What is in this resource?
Who we are?
Why do this?
Our goal in developing this resource is to create a useful text for theatre educators to turn to for new ideas. As we looked for a text that included all theatre skills with equal emphasis, we discovered a gap in the literature. So we created a resource that we feel applies the theories of secondary theatre education and treats theatre holistically through practical, project-based work.
In this resource, we use the national standards as a guideline to ensure that we are including all the skills deemed necessary in a theatre education program. Every sample lesson plan contains the applicable national standard. We chose to focus on the national standards so that this resource satisfies arts requirements anywhere in the country. The national standards can be found at ArtsEdge Kennedy Center. Individual state standards can be found on state education department websites.
Theatre naturally increases literacy in reading and writing as well as in cultural, technological and social forms. This particular resource also helps to create theatrical literacy, so that students know the conventions, vocabulary and history of the theatre.
Some specific management techniques we find useful are daily bell work, open and clearly defined work/performance spaces, and simple attention-getting strategies such as "give me five," striking a drum, flashing lights, rhythmic clapping and teacher-led movements the students mimic. We believe that the more autonomy students have in the classroom, the fewer management techniques the teacher will need to use. Working with your students to develop the daily routines and rules gives them a say in how their classroom operates. The more invested students are in their own education, the more responsibility they will take upon themselves.
Assessing student work in theatre requires both informal, formative assessment and formal, summative evaluation. It is important to let the students know what is expected of them and to challenge them with high but realistic standards for their work. When grading student work in the theatre classroom, we believe that progress, participation and commitment are more important than raw talent. We acknowledge that not every student in a theatre class will become a theatre artist, but we do want students to leave a theatre program with basic theatre skills, knowledge and appreciation. We suggest assessing the students with concrete tools (such as rubrics) and grading their group work, individual participation and final products/performances.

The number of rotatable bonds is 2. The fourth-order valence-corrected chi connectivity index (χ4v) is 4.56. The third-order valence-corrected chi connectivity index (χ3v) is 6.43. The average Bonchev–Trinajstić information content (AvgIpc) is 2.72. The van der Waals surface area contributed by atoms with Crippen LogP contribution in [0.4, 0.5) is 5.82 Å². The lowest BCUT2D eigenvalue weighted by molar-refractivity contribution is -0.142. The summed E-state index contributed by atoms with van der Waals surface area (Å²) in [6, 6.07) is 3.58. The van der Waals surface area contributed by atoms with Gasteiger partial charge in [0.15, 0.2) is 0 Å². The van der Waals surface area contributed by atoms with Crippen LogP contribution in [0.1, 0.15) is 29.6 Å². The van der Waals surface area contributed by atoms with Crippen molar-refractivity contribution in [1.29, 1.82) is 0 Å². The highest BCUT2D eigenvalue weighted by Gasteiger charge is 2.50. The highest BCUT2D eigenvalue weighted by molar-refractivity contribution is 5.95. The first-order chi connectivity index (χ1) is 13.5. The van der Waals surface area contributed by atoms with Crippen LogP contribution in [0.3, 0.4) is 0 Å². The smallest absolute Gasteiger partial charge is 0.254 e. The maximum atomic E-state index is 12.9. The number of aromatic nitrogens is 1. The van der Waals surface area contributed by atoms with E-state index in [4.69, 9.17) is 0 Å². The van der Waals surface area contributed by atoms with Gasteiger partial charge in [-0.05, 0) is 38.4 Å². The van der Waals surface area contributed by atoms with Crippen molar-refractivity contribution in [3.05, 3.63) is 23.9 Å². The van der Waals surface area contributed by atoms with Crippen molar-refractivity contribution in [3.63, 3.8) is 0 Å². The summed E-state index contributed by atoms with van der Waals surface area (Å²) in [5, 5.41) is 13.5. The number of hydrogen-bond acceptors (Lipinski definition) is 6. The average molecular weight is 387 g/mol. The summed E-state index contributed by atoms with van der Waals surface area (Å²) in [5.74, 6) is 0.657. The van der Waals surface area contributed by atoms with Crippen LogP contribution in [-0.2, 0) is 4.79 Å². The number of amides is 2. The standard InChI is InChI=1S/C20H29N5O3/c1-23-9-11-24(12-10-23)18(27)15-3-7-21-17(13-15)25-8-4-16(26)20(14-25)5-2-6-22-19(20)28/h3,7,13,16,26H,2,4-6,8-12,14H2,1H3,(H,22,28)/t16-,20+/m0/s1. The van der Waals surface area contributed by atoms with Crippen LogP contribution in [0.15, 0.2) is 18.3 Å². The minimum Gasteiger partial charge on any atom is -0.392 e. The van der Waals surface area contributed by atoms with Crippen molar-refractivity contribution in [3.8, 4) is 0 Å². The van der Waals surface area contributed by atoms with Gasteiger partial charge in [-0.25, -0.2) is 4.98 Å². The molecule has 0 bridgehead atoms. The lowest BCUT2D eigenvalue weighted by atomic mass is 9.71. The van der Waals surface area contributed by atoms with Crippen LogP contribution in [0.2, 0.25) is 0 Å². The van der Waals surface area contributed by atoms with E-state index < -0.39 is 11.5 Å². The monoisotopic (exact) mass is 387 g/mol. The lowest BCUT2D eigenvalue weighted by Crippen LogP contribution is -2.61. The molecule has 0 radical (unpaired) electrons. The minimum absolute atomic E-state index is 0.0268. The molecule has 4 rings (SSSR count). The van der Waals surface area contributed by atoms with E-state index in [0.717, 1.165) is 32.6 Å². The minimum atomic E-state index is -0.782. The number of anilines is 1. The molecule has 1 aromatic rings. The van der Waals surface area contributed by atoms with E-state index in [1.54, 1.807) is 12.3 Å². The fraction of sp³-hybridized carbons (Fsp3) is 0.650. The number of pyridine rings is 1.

The work in theatre classrooms is accessible to a wide variety of learning styles and emphasizes social skills such as communication, collaboration and trust. Special populations are often placed in theatre classrooms due to these qualities. Therefore, theatre teachers must always be aware of the needs of their students in order to make appropriate and useful adaptations or accommodations. The environment of the theatre classroom should be one in which every student can participate to the best of their abilities.
Support in the School
Due to limited education funding, arts programming is often the first thing to be cut. Therefore, it is crucial for any arts teacher to be an advocate for their program. Support within the school is the first step. Department heads, principals and administration need to be aware of your program and the important role it plays in the school and greater community. Without these important people on your side, it will be very difficult to create and maintain your ideal theatre program. Showcase the work of your theatre students in classroom tours, school assemblies and any other programs that will demonstrate the students' learning and skills to administrators. Recruit other teachers and parents, especially those with a background in the arts, to contribute their talents to the program in exchange for free tickets to shows or ideas for drama games to use in their classrooms. A strong parent support group can help with fundraising, tech weeks, construction, awards and marketing. The more visible your program is in the school, the more likely it is to stay put.
Community ties can greatly enhance a theatre program. They connect student learning to life outside the classroom and allow the students to have a voice in their communities. Establishing partnerships with local arts organizations provides students with possible internships and enables them to get an intimate understanding of how the arts operate in the real world. It is also important to bring student work out into the community. This allows students to see the impact of their work on a larger audience and connect to their community as a whole. This can encourage community members to come to the school for performances. Strong ties outside the classroom establish a theatre program as an essential component of the school and greater community.